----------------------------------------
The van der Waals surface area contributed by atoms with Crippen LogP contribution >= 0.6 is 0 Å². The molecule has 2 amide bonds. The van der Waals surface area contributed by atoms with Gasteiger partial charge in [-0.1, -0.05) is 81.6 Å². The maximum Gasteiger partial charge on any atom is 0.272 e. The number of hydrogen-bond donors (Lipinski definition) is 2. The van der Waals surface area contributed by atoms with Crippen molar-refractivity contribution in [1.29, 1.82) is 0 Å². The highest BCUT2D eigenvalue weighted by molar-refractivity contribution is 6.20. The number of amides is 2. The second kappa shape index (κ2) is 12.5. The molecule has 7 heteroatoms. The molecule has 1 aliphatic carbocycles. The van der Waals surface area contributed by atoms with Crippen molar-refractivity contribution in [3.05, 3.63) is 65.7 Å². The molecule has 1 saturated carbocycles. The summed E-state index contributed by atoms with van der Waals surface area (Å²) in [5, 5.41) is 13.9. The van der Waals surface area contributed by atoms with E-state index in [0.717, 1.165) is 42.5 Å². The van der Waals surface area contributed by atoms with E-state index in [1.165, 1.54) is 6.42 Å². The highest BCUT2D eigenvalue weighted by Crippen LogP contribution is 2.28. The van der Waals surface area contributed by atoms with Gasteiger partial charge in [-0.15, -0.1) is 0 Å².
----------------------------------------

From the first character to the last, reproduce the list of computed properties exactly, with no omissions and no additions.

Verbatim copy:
The van der Waals surface area contributed by atoms with Crippen LogP contribution >= 0.6 is 0 Å². The molecule has 2 amide bonds. The van der Waals surface area contributed by atoms with Gasteiger partial charge in [-0.1, -0.05) is 81.6 Å². The maximum Gasteiger partial charge on any atom is 0.272 e. The number of hydrogen-bond donors (Lipinski definition) is 2. The van der Waals surface area contributed by atoms with Crippen molar-refractivity contribution in [1.29, 1.82) is 0 Å². The highest BCUT2D eigenvalue weighted by molar-refractivity contribution is 6.20. The number of amides is 2. The second kappa shape index (κ2) is 12.5. The molecule has 7 heteroatoms. The molecule has 1 aliphatic carbocycles. The van der Waals surface area contributed by atoms with Crippen molar-refractivity contribution in [3.05, 3.63) is 65.7 Å². The molecule has 1 saturated carbocycles. The summed E-state index contributed by atoms with van der Waals surface area (Å²) in [5, 5.41) is 13.9. The van der Waals surface area contributed by atoms with E-state index in [0.717, 1.165) is 42.5 Å². The van der Waals surface area contributed by atoms with E-state index in [1.165, 1.54) is 6.42 Å². The highest BCUT2D eigenvalue weighted by Crippen LogP contribution is 2.28. The van der Waals surface area contributed by atoms with Gasteiger partial charge in [-0.15, -0.1) is 0 Å².